There are numerous pending lawsuits revolving around Bayer AG and an herbicide product known as Roundup – with claims that the herbicide is causing cancer. Well, Bayer AG suffered a blow January 28 when a federal judge tentatively agreed to allow controversial evidence the company had hoped to exclude from upcoming trials.
At a hearing in San Francisco federal court, U.S. District Judge Vince Chhabria said his decision was “probably most disappointing for Monsanto.” (In 2016, Bayer and Monsanto merged for a whopping $66 billion.)
Bayer insists that glyphosate, the chemical in Roundup that is alleged to cause cancer, is safe and that decades of independent studies back that claim.
Read: Monsanto “Deliberately Covered up Data” Proving Glyphosate is Cancerous for 4 Decades
Chhabria ruled that plaintiffs could include some of Monsanto’s allegedly ghost-written studies and attempts to influence the findings of scientists and regulators during the first phase of upcoming trials. The judge said that documents which showed the company taking a position on the science or a study during the first phase were “super relevant.”
On January 3, Chhabria issued an order limiting evidence of corporate misconduct. The move lifted Bayer’s shares nearly 7% and made the company optimistic that Chhabria would take a harder line on similar damning evidence. At the time, Bayer called such evidence a “sideshow” intended to distract jurors from scientific evidence.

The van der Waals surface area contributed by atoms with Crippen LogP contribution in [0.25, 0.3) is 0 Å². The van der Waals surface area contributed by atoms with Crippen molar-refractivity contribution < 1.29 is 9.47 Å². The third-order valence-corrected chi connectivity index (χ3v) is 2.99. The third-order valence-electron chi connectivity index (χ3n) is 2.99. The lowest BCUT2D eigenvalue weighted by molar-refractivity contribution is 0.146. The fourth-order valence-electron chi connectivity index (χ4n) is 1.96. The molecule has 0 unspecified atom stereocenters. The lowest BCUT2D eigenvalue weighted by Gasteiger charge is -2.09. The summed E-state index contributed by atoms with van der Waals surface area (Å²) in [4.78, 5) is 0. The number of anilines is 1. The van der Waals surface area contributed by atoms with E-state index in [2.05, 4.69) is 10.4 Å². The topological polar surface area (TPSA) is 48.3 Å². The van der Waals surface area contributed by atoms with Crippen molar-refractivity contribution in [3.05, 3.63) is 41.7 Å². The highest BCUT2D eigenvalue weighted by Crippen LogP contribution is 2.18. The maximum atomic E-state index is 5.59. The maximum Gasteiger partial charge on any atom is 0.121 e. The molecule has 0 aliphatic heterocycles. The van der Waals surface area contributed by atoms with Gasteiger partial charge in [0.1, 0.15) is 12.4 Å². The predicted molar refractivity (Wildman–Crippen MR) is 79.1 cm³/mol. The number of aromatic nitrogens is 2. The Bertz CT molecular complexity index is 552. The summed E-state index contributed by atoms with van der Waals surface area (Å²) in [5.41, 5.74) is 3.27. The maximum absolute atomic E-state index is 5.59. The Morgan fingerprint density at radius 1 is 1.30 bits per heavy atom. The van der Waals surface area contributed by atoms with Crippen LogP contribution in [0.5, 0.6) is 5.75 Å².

Lawyers for the plaintiffs argued that evidence of corporate misconduct was integral to proving the company’s scientific claims are skewed in favor of Monsanto (now Bayer).
Read: EPA Official Accused of Helping Monsanto “Kill” Glyphosate-Cancer Link
Chhabria agreed, saying the line between scientific evidence and corporate misconduct was a murky one and questioned whether it would be fair for the jury not to hear about Monsanto’s alleged attempts to influence scientists.
The parties agreed to exclude other internal documents, including internal e-mails on Monsanto employees discussing lobbying efforts, from the initial trial phase. However, that evidence could come into play if glyphosate is found to have caused plaintiff Edwin Hardeman’s cancer and the trial proceeds to a second phase to determine Bayer’s liability.
The order applies to Hardeman’s case, which is set for trial on February 25, and 2 other upcoming cases. Of the more than 9,300 Roundup lawsuits pending nationwide, 620 of them are before Chhabria.
In August, a jury awarded former school groundskeeper DeWayne Johnson $289 million in a similar case, sending Bayer shares tumbling. That award was later reduced to $78 million and is under appeal. Plaintiffs’ lawyers say corporate misconduct evidence was crucial to that decision.